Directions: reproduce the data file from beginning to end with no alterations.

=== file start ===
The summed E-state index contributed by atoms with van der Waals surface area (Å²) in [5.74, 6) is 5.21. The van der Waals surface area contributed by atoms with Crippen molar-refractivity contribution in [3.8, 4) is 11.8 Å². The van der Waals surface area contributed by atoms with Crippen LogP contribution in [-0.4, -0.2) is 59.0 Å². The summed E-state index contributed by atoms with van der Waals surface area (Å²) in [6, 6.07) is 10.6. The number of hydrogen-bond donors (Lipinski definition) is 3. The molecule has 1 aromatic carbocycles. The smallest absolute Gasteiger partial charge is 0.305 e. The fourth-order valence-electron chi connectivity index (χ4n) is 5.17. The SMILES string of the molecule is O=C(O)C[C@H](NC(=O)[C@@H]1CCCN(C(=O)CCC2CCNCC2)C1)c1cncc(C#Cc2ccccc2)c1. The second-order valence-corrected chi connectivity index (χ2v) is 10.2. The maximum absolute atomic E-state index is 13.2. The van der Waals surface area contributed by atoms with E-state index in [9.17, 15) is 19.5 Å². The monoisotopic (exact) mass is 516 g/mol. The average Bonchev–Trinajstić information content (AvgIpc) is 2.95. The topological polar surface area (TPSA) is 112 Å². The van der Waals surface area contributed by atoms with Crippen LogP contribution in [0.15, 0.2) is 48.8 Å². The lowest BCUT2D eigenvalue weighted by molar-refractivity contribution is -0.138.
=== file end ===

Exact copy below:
The summed E-state index contributed by atoms with van der Waals surface area (Å²) in [5.74, 6) is 5.21. The van der Waals surface area contributed by atoms with Crippen molar-refractivity contribution in [3.8, 4) is 11.8 Å². The van der Waals surface area contributed by atoms with Crippen LogP contribution in [-0.4, -0.2) is 59.0 Å². The summed E-state index contributed by atoms with van der Waals surface area (Å²) in [6, 6.07) is 10.6. The number of hydrogen-bond donors (Lipinski definition) is 3. The molecule has 1 aromatic carbocycles. The smallest absolute Gasteiger partial charge is 0.305 e. The fourth-order valence-electron chi connectivity index (χ4n) is 5.17. The SMILES string of the molecule is O=C(O)C[C@H](NC(=O)[C@@H]1CCCN(C(=O)CCC2CCNCC2)C1)c1cncc(C#Cc2ccccc2)c1. The second-order valence-corrected chi connectivity index (χ2v) is 10.2. The maximum absolute atomic E-state index is 13.2. The van der Waals surface area contributed by atoms with E-state index in [9.17, 15) is 19.5 Å². The monoisotopic (exact) mass is 516 g/mol. The average Bonchev–Trinajstić information content (AvgIpc) is 2.95. The topological polar surface area (TPSA) is 112 Å². The van der Waals surface area contributed by atoms with Crippen LogP contribution in [0.15, 0.2) is 48.8 Å². The lowest BCUT2D eigenvalue weighted by molar-refractivity contribution is -0.138.